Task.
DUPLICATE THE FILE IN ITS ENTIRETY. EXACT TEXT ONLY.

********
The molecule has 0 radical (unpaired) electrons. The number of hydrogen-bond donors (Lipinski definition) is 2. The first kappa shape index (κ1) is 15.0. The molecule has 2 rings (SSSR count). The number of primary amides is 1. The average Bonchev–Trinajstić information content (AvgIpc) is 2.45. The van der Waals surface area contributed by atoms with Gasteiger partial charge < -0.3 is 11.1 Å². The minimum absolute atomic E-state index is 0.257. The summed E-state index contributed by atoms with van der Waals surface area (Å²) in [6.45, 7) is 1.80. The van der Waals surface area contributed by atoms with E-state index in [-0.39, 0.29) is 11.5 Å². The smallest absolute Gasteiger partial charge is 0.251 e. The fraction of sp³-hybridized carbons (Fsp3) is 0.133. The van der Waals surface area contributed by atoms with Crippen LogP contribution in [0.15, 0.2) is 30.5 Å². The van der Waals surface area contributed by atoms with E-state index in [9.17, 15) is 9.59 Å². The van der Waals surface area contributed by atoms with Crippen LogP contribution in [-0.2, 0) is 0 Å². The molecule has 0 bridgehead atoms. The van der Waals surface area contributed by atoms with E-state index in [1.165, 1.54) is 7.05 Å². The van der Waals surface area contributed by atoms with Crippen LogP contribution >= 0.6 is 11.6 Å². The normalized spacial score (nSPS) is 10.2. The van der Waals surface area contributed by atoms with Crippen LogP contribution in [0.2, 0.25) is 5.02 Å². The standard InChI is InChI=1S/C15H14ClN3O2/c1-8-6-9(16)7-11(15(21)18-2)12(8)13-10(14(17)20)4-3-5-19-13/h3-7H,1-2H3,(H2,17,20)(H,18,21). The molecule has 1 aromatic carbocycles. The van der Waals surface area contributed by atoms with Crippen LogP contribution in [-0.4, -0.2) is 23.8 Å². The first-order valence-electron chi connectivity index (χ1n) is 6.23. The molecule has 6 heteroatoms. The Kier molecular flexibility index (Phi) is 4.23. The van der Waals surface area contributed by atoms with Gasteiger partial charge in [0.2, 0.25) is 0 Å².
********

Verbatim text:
The molecule has 0 radical (unpaired) electrons. The number of hydrogen-bond donors (Lipinski definition) is 2. The first kappa shape index (κ1) is 15.0. The molecule has 2 rings (SSSR count). The number of primary amides is 1. The average Bonchev–Trinajstić information content (AvgIpc) is 2.45. The van der Waals surface area contributed by atoms with Gasteiger partial charge < -0.3 is 11.1 Å². The minimum absolute atomic E-state index is 0.257. The summed E-state index contributed by atoms with van der Waals surface area (Å²) in [6.45, 7) is 1.80. The van der Waals surface area contributed by atoms with E-state index in [-0.39, 0.29) is 11.5 Å². The smallest absolute Gasteiger partial charge is 0.251 e. The fraction of sp³-hybridized carbons (Fsp3) is 0.133. The van der Waals surface area contributed by atoms with Crippen LogP contribution in [0.15, 0.2) is 30.5 Å². The van der Waals surface area contributed by atoms with E-state index in [9.17, 15) is 9.59 Å². The van der Waals surface area contributed by atoms with Crippen LogP contribution in [-0.2, 0) is 0 Å². The molecule has 0 bridgehead atoms. The van der Waals surface area contributed by atoms with E-state index in [1.165, 1.54) is 7.05 Å². The van der Waals surface area contributed by atoms with Crippen LogP contribution >= 0.6 is 11.6 Å². The normalized spacial score (nSPS) is 10.2. The van der Waals surface area contributed by atoms with Crippen LogP contribution in [0.2, 0.25) is 5.02 Å². The standard InChI is InChI=1S/C15H14ClN3O2/c1-8-6-9(16)7-11(15(21)18-2)12(8)13-10(14(17)20)4-3-5-19-13/h3-7H,1-2H3,(H2,17,20)(H,18,21). The molecule has 1 aromatic carbocycles. The van der Waals surface area contributed by atoms with Crippen LogP contribution in [-0.4, -0.2) is 23.8 Å². The first-order valence-electron chi connectivity index (χ1n) is 6.23. The molecule has 6 heteroatoms. The Kier molecular flexibility index (Phi) is 4.23. The van der Waals surface area contributed by atoms with Gasteiger partial charge in [0.2, 0.25) is 0 Å².